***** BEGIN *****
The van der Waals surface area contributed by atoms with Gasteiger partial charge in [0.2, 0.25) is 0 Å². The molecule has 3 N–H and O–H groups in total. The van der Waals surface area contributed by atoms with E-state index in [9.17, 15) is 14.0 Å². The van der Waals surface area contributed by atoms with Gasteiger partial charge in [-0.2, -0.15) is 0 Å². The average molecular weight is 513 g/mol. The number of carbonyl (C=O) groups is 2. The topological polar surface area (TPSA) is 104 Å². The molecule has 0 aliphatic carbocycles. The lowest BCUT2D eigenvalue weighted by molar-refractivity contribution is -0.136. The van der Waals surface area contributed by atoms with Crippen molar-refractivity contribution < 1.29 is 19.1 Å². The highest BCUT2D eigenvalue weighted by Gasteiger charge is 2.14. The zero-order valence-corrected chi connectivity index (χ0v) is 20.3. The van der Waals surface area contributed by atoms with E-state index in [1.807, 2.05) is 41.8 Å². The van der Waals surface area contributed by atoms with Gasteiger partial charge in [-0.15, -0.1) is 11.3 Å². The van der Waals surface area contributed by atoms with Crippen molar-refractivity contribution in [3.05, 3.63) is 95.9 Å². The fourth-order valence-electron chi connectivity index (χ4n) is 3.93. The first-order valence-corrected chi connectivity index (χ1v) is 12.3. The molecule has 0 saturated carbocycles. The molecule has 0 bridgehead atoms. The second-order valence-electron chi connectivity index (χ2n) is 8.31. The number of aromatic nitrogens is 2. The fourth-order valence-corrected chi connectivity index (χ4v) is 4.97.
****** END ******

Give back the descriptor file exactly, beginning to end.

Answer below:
The van der Waals surface area contributed by atoms with Gasteiger partial charge in [0.2, 0.25) is 0 Å². The molecule has 3 N–H and O–H groups in total. The van der Waals surface area contributed by atoms with E-state index in [9.17, 15) is 14.0 Å². The van der Waals surface area contributed by atoms with Gasteiger partial charge in [-0.2, -0.15) is 0 Å². The average molecular weight is 513 g/mol. The number of carbonyl (C=O) groups is 2. The topological polar surface area (TPSA) is 104 Å². The molecule has 0 aliphatic carbocycles. The lowest BCUT2D eigenvalue weighted by molar-refractivity contribution is -0.136. The van der Waals surface area contributed by atoms with Crippen molar-refractivity contribution < 1.29 is 19.1 Å². The highest BCUT2D eigenvalue weighted by Gasteiger charge is 2.14. The zero-order valence-corrected chi connectivity index (χ0v) is 20.3. The van der Waals surface area contributed by atoms with E-state index in [1.807, 2.05) is 41.8 Å². The van der Waals surface area contributed by atoms with Gasteiger partial charge in [-0.15, -0.1) is 11.3 Å². The van der Waals surface area contributed by atoms with Crippen molar-refractivity contribution in [3.05, 3.63) is 95.9 Å². The fourth-order valence-electron chi connectivity index (χ4n) is 3.93. The first-order valence-corrected chi connectivity index (χ1v) is 12.3. The molecule has 0 saturated carbocycles. The molecule has 0 bridgehead atoms. The second-order valence-electron chi connectivity index (χ2n) is 8.31. The number of aromatic nitrogens is 2. The fourth-order valence-corrected chi connectivity index (χ4v) is 4.97.